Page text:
A monaural speaker is indicated by MS and is placed in the center lower portion of the front panel. This speaker as well as the two stereo speakers SS may operate within the apparatus or may also be hooked up with others which are run outside of the apparatus. This speaker is normally provided as part of the public address system and may be operated separately from the stereo system as described above.
Provided on the lower front of the panel on either side of the monaural speaker are lift panels 110 appropriately suspended by hinges 113 having opening knobs 112. These panels when open permit gifts and other objects for the audience to be deposited by the operator through apertures 111 provided in the front panel 12. Appropriate slide ramps 114 are provided directly beneath each of these lift panels which may be extended by the operator, through use of the mechanical arms, and permit the gifts to be slid down from the apparatus onto the stage in front of the apparatus. Appropriate support structure 115, 116 (FIG. 5) is provided for the front portion of said ramps 114. When the operator within the apparatus wishes to give gifts, prizes or rewards to an audience participant, he may use the mechanical arms 104, 105, 106 to open the panels 110, either simultaneously or individually, and also use the arms to extend the slide ramps 114, and thus add to the illusion of the machine doing a lot of different things.
A final structure of the apparatus is the exchange bin 120 which opens and closes in a pivotal manner in order to allow the audience to exchange items with the machine. When this exchange bin 120 is open, as indicated in dotted lines in FIG. 3, the participant from the audience may redeposit a prize or gift into the machine for some additional chance or opportunity. As can be best seen in FIG. 3, the exchange bin has a handle structure 122 provided near the top thereof and pivotal hinge structure 124 along the bottom thereof. A bin receptacle 126 is provided on the back portion of the front panel 120.
From the above description of the teaching and display apparatus of this invention, one can readily visualize how many different displays and functions can take place either individually, or simultaneously. Coupled with both the monaural audio system as well as the stereo system, this apparatus permits a complete range of audio-visual teaching and instructional aids to be utilized. Furthermore, the device may be used for amusement and pure entertainment as well.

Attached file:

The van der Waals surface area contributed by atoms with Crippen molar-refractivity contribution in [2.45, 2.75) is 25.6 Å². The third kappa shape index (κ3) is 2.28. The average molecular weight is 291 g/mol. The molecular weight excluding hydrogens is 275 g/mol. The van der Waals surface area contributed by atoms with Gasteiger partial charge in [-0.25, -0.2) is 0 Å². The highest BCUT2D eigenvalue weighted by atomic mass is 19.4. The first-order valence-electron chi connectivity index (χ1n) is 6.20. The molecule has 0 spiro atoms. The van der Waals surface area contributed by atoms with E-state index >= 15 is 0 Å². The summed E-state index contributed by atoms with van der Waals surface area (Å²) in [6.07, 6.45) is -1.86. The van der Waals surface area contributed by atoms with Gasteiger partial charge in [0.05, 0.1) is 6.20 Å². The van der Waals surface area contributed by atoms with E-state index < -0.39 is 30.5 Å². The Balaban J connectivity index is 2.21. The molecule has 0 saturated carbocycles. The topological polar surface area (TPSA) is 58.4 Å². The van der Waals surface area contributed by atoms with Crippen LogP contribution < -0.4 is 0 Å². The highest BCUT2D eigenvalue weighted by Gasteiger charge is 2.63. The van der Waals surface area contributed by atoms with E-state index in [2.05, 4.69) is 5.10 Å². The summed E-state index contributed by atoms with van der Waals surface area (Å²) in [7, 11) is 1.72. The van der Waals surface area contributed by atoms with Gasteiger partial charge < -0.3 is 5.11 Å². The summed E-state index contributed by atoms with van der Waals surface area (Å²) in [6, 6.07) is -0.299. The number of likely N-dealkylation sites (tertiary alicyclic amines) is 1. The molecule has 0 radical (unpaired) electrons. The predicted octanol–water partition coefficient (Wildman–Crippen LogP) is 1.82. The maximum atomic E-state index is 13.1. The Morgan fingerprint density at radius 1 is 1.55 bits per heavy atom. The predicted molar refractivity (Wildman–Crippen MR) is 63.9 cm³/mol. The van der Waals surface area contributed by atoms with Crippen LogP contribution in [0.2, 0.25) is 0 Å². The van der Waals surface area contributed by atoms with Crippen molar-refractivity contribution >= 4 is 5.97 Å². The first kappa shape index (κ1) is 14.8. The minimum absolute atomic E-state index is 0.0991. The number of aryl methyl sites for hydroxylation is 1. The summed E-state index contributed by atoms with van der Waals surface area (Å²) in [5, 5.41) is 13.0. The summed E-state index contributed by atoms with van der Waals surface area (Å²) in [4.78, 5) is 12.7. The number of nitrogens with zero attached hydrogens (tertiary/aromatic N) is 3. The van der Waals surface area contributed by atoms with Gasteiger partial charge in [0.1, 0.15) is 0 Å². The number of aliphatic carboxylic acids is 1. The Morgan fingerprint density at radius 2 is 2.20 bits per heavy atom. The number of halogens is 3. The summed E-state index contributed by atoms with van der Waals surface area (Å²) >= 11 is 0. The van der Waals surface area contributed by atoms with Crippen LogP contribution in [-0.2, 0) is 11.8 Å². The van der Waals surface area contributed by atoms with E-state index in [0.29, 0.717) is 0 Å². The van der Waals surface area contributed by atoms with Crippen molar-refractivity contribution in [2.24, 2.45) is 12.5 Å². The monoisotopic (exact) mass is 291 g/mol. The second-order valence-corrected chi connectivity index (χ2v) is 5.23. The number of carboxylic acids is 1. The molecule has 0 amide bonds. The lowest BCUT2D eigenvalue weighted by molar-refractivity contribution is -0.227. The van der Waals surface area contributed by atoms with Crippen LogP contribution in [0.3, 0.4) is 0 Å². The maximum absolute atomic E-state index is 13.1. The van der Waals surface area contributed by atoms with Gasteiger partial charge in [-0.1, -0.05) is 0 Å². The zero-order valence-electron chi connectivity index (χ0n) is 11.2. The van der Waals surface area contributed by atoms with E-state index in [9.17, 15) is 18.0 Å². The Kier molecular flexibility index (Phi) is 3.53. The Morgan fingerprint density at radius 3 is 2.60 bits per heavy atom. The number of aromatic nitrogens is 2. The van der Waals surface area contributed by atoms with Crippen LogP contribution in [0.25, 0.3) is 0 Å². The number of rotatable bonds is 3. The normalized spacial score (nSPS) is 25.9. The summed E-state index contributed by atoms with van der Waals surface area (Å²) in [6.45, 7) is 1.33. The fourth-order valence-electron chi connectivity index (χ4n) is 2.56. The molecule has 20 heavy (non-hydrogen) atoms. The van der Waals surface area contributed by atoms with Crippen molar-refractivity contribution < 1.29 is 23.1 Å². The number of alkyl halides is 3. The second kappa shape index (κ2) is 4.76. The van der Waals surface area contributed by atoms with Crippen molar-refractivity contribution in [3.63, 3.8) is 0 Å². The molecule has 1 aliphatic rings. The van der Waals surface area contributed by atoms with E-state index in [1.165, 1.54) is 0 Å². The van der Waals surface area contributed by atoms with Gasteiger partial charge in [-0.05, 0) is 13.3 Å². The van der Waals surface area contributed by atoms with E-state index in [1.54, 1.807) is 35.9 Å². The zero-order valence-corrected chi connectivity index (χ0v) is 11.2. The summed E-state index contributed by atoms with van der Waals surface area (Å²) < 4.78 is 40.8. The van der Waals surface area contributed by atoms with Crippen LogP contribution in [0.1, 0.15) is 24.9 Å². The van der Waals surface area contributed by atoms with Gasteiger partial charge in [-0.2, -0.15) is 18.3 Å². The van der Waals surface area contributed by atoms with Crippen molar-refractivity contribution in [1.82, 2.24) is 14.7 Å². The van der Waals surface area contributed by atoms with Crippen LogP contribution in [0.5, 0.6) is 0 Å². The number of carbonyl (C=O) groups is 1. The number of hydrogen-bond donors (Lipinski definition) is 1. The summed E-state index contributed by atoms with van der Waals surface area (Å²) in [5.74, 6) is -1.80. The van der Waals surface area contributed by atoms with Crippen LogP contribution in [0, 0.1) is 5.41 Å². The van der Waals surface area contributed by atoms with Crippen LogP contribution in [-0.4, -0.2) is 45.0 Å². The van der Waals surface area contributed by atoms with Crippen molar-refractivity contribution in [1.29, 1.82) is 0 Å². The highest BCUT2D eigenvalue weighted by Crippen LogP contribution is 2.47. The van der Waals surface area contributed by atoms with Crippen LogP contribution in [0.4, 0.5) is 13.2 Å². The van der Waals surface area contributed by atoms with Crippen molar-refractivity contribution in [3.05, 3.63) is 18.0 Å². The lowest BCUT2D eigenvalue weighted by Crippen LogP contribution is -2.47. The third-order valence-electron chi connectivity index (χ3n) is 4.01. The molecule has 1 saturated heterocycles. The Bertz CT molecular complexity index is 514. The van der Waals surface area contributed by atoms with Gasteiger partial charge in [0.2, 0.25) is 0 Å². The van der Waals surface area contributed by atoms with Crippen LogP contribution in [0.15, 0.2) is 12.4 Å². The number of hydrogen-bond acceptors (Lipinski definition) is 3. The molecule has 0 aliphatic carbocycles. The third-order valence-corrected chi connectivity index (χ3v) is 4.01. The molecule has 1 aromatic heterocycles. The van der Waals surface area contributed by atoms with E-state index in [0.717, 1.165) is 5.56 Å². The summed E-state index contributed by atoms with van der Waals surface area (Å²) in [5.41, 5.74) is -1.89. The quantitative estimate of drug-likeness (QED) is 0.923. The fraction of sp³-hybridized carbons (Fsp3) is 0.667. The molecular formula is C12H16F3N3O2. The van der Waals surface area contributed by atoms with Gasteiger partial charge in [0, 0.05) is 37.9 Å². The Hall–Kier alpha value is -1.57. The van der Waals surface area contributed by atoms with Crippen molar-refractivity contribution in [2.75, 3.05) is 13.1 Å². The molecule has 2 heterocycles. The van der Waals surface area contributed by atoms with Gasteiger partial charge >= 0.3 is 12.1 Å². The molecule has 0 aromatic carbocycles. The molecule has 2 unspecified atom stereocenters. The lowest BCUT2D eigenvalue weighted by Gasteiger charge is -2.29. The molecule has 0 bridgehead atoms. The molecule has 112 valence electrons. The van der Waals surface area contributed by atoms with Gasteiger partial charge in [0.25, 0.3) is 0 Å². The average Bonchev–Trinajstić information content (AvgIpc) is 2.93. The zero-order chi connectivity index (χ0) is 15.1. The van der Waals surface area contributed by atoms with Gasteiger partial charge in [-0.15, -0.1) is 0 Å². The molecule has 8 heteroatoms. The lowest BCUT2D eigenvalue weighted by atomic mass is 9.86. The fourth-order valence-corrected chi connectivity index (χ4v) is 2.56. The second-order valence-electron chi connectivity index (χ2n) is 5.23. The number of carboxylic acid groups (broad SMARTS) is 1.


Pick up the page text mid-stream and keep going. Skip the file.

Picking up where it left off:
The foregoing is considered as illustrative only of the principles of the invention. Further, since numerous modifications and changes will readily occur to those skilled in the art, it is not desired to limit the invention to the exact construction and operation shown and described, and accordingly all suitable modifications and equivalents may be resorted to, falling within the scope of the invention.
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|US1297473 *||Oct 14, 1918||Mar 18, 1919||William S Johnson||Theatrical device.|
|US3093372 *||Oct 21, 1958||Jun 11, 1963||Salvatore Cirami||Robot amusement ride|
|US3563538 *||Jul 8, 1968||Feb 16, 1971||Harper Mary A||Puppet stage|
|Citing Patent||Filing date||Publication date||Applicant||Title|
|US5480337 *||Sep 21, 1994||Jan 2, 1996||Baker; Jennifer K.||Combination diverse doll and educational activity playset method|
|US7248231||Nov 5, 2003||Jul 24, 2007||Speakeasy, Llc||Integrated information presentation system with environmental controls|
|US7714802||Mar 19, 2007||May 11, 2010||Speakeasy, Llc||Integrated information presentation system with environmental controls|
|US8456379||Mar 31, 2010||Jun 4, 2013||Speakeasy, Llc.||Integrated information presentation system with environmental controls|
|US20040090424 *||Nov 5, 2003||May 13, 2004||Hurley Gerald C.||Integrated information presentation system with enviromental controls|
|US20070162858 *||Mar 19, 2007||Jul 12, 2007||Speakeasy Llc||Integrated information presentation system with environmental controls|
|U.S. Classification||434/314, 472/75, 434/432, 446/84|
|International Classification||G09B5/14, G09B5/06|
|Cooperative Classification||G09B5/06, G09B5/14|
|European Classification||G09B5/14, G09B5/06|